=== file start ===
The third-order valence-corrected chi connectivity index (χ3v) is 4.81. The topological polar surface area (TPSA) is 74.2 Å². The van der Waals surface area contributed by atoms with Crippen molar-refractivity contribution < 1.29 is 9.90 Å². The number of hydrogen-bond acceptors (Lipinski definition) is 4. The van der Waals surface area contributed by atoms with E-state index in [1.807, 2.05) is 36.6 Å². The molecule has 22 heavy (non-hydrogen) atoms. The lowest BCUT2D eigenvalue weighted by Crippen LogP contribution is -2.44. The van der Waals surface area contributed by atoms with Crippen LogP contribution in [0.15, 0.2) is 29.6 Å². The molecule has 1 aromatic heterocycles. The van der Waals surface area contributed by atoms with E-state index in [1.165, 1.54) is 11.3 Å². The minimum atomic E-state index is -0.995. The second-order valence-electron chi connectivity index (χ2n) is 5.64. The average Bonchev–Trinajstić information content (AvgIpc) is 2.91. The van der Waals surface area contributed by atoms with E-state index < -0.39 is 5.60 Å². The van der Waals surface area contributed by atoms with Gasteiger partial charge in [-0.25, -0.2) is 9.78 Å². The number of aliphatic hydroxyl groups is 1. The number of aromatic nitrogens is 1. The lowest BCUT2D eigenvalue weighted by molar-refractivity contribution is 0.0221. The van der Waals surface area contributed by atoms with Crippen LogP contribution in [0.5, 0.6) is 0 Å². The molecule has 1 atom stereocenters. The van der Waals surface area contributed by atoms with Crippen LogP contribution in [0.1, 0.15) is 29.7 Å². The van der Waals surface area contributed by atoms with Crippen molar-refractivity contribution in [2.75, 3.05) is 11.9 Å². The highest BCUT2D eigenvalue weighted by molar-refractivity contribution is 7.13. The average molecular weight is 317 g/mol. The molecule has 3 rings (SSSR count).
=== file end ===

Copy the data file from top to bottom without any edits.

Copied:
The third-order valence-corrected chi connectivity index (χ3v) is 4.81. The topological polar surface area (TPSA) is 74.2 Å². The van der Waals surface area contributed by atoms with Crippen molar-refractivity contribution < 1.29 is 9.90 Å². The number of hydrogen-bond acceptors (Lipinski definition) is 4. The van der Waals surface area contributed by atoms with E-state index in [1.807, 2.05) is 36.6 Å². The molecule has 22 heavy (non-hydrogen) atoms. The lowest BCUT2D eigenvalue weighted by Crippen LogP contribution is -2.44. The van der Waals surface area contributed by atoms with Crippen LogP contribution in [0.15, 0.2) is 29.6 Å². The molecule has 1 aromatic heterocycles. The van der Waals surface area contributed by atoms with E-state index in [1.165, 1.54) is 11.3 Å². The minimum atomic E-state index is -0.995. The second-order valence-electron chi connectivity index (χ2n) is 5.64. The average Bonchev–Trinajstić information content (AvgIpc) is 2.91. The van der Waals surface area contributed by atoms with E-state index < -0.39 is 5.60 Å². The van der Waals surface area contributed by atoms with Gasteiger partial charge in [-0.25, -0.2) is 9.78 Å². The number of aliphatic hydroxyl groups is 1. The number of aromatic nitrogens is 1. The lowest BCUT2D eigenvalue weighted by molar-refractivity contribution is 0.0221. The van der Waals surface area contributed by atoms with Crippen LogP contribution in [0.5, 0.6) is 0 Å². The molecule has 1 atom stereocenters. The van der Waals surface area contributed by atoms with Crippen LogP contribution in [0.1, 0.15) is 29.7 Å². The van der Waals surface area contributed by atoms with Crippen molar-refractivity contribution in [2.75, 3.05) is 11.9 Å². The highest BCUT2D eigenvalue weighted by molar-refractivity contribution is 7.13. The average molecular weight is 317 g/mol. The molecule has 3 rings (SSSR count).